A listless and drastically underdeveloped drama, “I Promise You Anarchy” scarcely begins to fulfill its title. Julio Hernandez Cordon’s (“Gasolina,” “Marimbas from Hell”) latest feature has an intriguing premise that brings together Mexico City skateboarders and a black-market trade in blood donation (necessitated by the constant violence of the nation’s drug cartels). But the underlying issues are barely explicated for offshore auds, while pic’s narrative strands go nowhere. Some gay content will land this minor niche programming value, but most viewers will find helmer’s mix of fiction and docu elements just don’t gel this time.
Handsome, broody Miguel (Diego Calva) has seemingly abandoned his middle-class background, though he’s quite the entrepreneur as chief orchestrator of an underground network that gets fellow skaters and other acquaintances “milked.” The red stuff presumably then gets shipped wherever drug-related crime requires medical attention off the official grid. It’s a lucrative trade for all, including Miguel’s punky, lower-class b.f. Johnny (Eduardo Martinez Pena), though the volatile latter seems more interested at present in his g.f. Adri (Shvasti Calderon), suggesting he might just be using Miguel as a cash cow. Maybe that’s the reason for Miguel’s perpetually sullen mood.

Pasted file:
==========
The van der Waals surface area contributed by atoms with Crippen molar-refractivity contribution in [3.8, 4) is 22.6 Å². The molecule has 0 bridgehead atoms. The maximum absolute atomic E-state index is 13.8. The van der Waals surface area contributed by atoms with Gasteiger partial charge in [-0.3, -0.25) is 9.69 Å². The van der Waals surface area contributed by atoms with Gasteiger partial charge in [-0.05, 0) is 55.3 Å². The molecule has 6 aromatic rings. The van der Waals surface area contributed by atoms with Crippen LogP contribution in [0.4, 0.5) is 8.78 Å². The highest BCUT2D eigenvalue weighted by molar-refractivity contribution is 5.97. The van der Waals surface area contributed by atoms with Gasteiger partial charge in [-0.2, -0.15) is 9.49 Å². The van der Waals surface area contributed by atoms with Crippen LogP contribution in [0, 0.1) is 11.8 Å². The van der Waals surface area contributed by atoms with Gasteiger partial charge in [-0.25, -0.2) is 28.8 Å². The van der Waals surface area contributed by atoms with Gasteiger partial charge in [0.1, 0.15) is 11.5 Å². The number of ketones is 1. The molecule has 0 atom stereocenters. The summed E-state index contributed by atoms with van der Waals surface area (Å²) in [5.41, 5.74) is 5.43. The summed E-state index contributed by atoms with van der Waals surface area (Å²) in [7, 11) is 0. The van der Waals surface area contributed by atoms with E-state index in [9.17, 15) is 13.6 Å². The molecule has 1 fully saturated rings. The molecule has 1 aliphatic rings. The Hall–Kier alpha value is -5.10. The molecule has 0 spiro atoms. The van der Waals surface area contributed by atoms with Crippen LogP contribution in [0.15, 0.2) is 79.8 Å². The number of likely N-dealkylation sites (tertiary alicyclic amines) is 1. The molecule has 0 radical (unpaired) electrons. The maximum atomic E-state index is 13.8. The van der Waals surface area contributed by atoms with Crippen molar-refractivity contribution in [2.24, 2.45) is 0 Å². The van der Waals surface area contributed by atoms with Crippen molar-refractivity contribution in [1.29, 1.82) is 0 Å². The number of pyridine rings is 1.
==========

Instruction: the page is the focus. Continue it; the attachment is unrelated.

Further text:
Something finally happens plot-wise when the two young men fill a large order for fifty blood donors, only to have them all shanghaied to god-knows-what fate by a shady, heavily armed crew they haven’t dealt with before. Even this abduction basically takes place offscreen, however, and viewers are left just as clueless about what happens to the victims as our panic-stricken heroes. Their central relationship is thrown into crisis, but as Hernandez never really allows any psychological insight, its dissolution is hard to care about.
Writer-helmer Hernandez Cordon seems to be primarily interested in the simple coolness of photographing non-pro actors (his leads were Facebook finds) skateboarding around the city. But these scenes, scored naturally to a mixtape of indie alt-rock tracks curated by the director himself, won’t provide sufficient raison d’être for most.
Perfs are OK, packaging suitably raw in feel but well-handled.